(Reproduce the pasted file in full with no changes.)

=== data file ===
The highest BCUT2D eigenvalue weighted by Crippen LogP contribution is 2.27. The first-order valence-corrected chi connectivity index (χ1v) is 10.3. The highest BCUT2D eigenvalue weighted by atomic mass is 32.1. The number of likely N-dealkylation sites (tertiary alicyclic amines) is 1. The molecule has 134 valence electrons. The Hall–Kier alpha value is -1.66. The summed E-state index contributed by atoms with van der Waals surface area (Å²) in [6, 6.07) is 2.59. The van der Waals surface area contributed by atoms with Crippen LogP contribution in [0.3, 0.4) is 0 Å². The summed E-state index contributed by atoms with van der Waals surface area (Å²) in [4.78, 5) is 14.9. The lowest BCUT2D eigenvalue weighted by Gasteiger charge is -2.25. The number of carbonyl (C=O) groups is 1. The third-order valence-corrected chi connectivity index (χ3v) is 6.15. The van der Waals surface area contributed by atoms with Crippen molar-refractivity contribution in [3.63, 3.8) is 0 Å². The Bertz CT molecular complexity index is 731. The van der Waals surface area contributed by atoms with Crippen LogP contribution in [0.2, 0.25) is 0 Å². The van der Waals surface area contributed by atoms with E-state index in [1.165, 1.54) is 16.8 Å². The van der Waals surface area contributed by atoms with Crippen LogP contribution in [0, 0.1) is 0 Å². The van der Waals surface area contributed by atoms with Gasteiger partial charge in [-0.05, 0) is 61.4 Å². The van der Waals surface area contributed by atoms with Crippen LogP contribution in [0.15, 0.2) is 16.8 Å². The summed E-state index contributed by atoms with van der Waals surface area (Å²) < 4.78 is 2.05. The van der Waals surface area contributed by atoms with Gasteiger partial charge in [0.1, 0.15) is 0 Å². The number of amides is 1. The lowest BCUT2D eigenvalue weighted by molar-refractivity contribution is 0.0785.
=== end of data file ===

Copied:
The highest BCUT2D eigenvalue weighted by Crippen LogP contribution is 2.27. The first-order valence-corrected chi connectivity index (χ1v) is 10.3. The highest BCUT2D eigenvalue weighted by atomic mass is 32.1. The number of likely N-dealkylation sites (tertiary alicyclic amines) is 1. The molecule has 134 valence electrons. The Hall–Kier alpha value is -1.66. The summed E-state index contributed by atoms with van der Waals surface area (Å²) in [6, 6.07) is 2.59. The van der Waals surface area contributed by atoms with Crippen LogP contribution in [0.3, 0.4) is 0 Å². The summed E-state index contributed by atoms with van der Waals surface area (Å²) in [4.78, 5) is 14.9. The lowest BCUT2D eigenvalue weighted by Gasteiger charge is -2.25. The number of carbonyl (C=O) groups is 1. The third-order valence-corrected chi connectivity index (χ3v) is 6.15. The van der Waals surface area contributed by atoms with Crippen molar-refractivity contribution in [3.63, 3.8) is 0 Å². The Bertz CT molecular complexity index is 731. The van der Waals surface area contributed by atoms with Crippen LogP contribution in [0.2, 0.25) is 0 Å². The van der Waals surface area contributed by atoms with E-state index in [1.165, 1.54) is 16.8 Å². The van der Waals surface area contributed by atoms with Crippen LogP contribution in [0, 0.1) is 0 Å². The van der Waals surface area contributed by atoms with Gasteiger partial charge in [-0.05, 0) is 61.4 Å². The van der Waals surface area contributed by atoms with Crippen LogP contribution in [0.15, 0.2) is 16.8 Å². The summed E-state index contributed by atoms with van der Waals surface area (Å²) < 4.78 is 2.05. The van der Waals surface area contributed by atoms with Gasteiger partial charge in [0.1, 0.15) is 0 Å². The number of amides is 1. The lowest BCUT2D eigenvalue weighted by molar-refractivity contribution is 0.0785.